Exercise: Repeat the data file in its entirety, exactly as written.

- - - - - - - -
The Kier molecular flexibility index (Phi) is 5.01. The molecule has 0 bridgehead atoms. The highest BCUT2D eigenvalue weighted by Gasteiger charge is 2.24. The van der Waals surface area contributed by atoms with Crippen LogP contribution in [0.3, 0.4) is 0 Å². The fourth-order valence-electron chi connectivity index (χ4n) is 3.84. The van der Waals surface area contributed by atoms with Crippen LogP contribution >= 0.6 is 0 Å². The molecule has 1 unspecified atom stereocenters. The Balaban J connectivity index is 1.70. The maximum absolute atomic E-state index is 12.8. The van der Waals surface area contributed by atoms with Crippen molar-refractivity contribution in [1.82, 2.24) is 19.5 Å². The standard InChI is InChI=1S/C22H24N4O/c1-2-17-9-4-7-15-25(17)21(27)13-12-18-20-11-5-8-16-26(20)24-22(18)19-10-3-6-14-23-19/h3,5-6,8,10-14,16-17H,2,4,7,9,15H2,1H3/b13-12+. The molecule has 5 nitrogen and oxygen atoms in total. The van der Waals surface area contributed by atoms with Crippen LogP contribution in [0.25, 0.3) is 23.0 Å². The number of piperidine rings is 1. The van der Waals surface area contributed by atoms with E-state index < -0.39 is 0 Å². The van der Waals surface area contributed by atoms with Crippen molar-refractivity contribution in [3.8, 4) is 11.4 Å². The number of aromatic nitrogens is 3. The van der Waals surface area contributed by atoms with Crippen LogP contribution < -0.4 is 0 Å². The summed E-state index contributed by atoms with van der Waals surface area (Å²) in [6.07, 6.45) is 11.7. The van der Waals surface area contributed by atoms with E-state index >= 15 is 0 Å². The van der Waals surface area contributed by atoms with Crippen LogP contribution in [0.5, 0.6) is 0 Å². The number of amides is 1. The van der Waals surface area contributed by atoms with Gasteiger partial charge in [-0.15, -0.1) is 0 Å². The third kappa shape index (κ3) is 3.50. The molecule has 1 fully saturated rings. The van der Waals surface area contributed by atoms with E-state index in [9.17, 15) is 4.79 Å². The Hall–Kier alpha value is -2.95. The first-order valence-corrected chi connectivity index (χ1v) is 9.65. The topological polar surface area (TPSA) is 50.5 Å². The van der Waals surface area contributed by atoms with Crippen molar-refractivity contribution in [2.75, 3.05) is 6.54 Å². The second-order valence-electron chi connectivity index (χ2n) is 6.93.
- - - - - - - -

The Kier molecular flexibility index (Phi) is 5.01. The molecule has 0 bridgehead atoms. The highest BCUT2D eigenvalue weighted by Gasteiger charge is 2.24. The van der Waals surface area contributed by atoms with Crippen LogP contribution in [0.3, 0.4) is 0 Å². The fourth-order valence-electron chi connectivity index (χ4n) is 3.84. The van der Waals surface area contributed by atoms with Crippen LogP contribution >= 0.6 is 0 Å². The molecule has 1 unspecified atom stereocenters. The Balaban J connectivity index is 1.70. The maximum absolute atomic E-state index is 12.8. The van der Waals surface area contributed by atoms with Crippen molar-refractivity contribution in [1.82, 2.24) is 19.5 Å². The standard InChI is InChI=1S/C22H24N4O/c1-2-17-9-4-7-15-25(17)21(27)13-12-18-20-11-5-8-16-26(20)24-22(18)19-10-3-6-14-23-19/h3,5-6,8,10-14,16-17H,2,4,7,9,15H2,1H3/b13-12+. The molecule has 5 nitrogen and oxygen atoms in total. The van der Waals surface area contributed by atoms with Crippen LogP contribution in [0.25, 0.3) is 23.0 Å². The number of piperidine rings is 1. The van der Waals surface area contributed by atoms with E-state index < -0.39 is 0 Å². The van der Waals surface area contributed by atoms with Crippen molar-refractivity contribution in [3.8, 4) is 11.4 Å². The number of aromatic nitrogens is 3. The van der Waals surface area contributed by atoms with Crippen LogP contribution < -0.4 is 0 Å². The summed E-state index contributed by atoms with van der Waals surface area (Å²) in [6.07, 6.45) is 11.7. The van der Waals surface area contributed by atoms with E-state index >= 15 is 0 Å². The van der Waals surface area contributed by atoms with Crippen LogP contribution in [0.5, 0.6) is 0 Å². The number of amides is 1. The van der Waals surface area contributed by atoms with Gasteiger partial charge in [-0.15, -0.1) is 0 Å². The third kappa shape index (κ3) is 3.50. The molecule has 1 fully saturated rings. The van der Waals surface area contributed by atoms with E-state index in [9.17, 15) is 4.79 Å². The Hall–Kier alpha value is -2.95. The first-order valence-corrected chi connectivity index (χ1v) is 9.65. The topological polar surface area (TPSA) is 50.5 Å². The van der Waals surface area contributed by atoms with Crippen molar-refractivity contribution in [2.75, 3.05) is 6.54 Å². The second-order valence-electron chi connectivity index (χ2n) is 6.93.